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This just blew my mind. Take for example Medieval II: Total war.

Requirement for windows: 512 Mb RAM + 11 Gb free space on hard disk + 128 Mb GPU

Requirement for mac: 4 Gb RAM + 32 Gb of free space on hard disk + 256 / 512 MB GPU

How come the requirements are so much higher? In particular the size of the games, it's more than double the Windows version! What is going on?

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The problem is you are looking at a game, Medieval II: Total War, that was released for Windows in November 2006 (last patch released in 2007 as far as I can tell) and for OS X in January 2016. The Windows version runs on 2000/XP (Windows 2000 was originally released in 1999), whereas the minimum for Mac is OS X 10.10.5, which came out a bit under two years ago. In other words, the game was ported to Mac very recently and therefore requires a modern computer to run it. I am not sure why the disk storage requirement is so much higher; I suspect it's either a typo or the assets in the Mac version have been significantly enhanced.

If you compare Total War: Rome 2, another game in the same series but one that was only released a year apart on the two OSes, you will see system requirements that are much more similar. In fact, the Mac version actually requires less hard drive space. It does require more RAM, but I would guess that's more to do with the underlying OS than anything else.

I looked at some of the games in my Steam library to further confirm that system requirements are not inherently higher for games on Mac. SOMA actually has identical requirements for the two OSes. Marvel Heroes 2016 is very similar for both. The Witcher: Enhanced Edition has slightly higher requirements for Mac than Windows, especially in RAM, but again it runs on much older Windows OSes (XP) than OS X (10.8 minimum). Team Fortress 2 has nearly identical requirements.

Ultimately it comes down to several things: release time frame (again, comparing a game that came out in 2006 with a port that came out in 2016 is not going to yield similar results); the skill set of the developers involved (a studio who may not be as familiar with Mac may not be able to optimize a game as well as one who is, e.g. Aspyr); whether the game is wrapped in an emulation layer (such as Cider or Wine, which some large publishers do as an alternative to having a company like Aspyr port the game to a native Mac version); and ultimately, how much the publisher cares about the quality of the game and spends time (and of course money) optimizing the game for the target platform.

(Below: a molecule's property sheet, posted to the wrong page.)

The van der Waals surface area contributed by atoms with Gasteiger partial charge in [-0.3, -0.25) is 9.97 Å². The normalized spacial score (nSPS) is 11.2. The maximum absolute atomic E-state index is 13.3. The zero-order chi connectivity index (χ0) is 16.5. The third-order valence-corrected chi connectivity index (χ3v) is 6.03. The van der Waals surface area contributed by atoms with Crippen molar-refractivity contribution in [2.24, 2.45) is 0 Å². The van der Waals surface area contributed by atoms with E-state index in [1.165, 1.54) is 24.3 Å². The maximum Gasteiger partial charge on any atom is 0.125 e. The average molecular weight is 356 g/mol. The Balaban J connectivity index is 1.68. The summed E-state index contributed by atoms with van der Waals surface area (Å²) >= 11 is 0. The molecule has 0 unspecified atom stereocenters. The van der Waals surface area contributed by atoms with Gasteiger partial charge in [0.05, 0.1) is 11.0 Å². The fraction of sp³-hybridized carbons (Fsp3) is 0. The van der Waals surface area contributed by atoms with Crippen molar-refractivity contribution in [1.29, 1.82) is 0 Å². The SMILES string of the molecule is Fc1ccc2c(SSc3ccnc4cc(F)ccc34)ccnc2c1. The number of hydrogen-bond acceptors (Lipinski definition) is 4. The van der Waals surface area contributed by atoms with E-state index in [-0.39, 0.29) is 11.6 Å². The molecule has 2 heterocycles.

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There are two types of games for OSX: native apps (games that are actually made for mac, these run great) and ports from windows. The second kind use special tools to make the games originally written for windows run on mac. One example is Aspyr (https://www.aspyr.com). The Problem with these ports is, that the game was never designed to run on mac and so does run very poorly after the port. This results in much higher system requirements. Even worse, some developers just stick their game into an emulator like wine, which is pretty unstable and messy. Wine can be a good way to run games on mac in some cased and under certain circumstances, so maybe your desired game fits these criterias. Since Wine is free you might want to have a look at: https://appdb.winehq.org for your game and see how it performs.

  • This answer is...problematic at best. The fact a game is ported from Windows (or Xbox, or iOS, or any other OS) provides no actual insight as to whether or not a title will run well on OS X. It is down to the skill of the developer doing the porting and cannot be generalized. Once a game is ported, it IS in fact a native app. The distinction you should be making is between those that use some type of wrapper/emulation (i.e. Wine, Java or Adobe Air), which means the app is not native, versus porting a game's code from its original form to native OS X code, which means the app is native. – tubedogg Aug 29 '16 at 0:14
  • I think Aspyr would also be very surprised to learn that, according to you, all their ports "run very poorly." Aspyr only publishes native games. They are not an example of a company using "special tools" to make a Windows game run on Mac; they are an example of a company that ports games from another OS to Mac, resulting in native games. Take a look at this article to learn what native vs non-native actually means. – tubedogg Aug 29 '16 at 0:44

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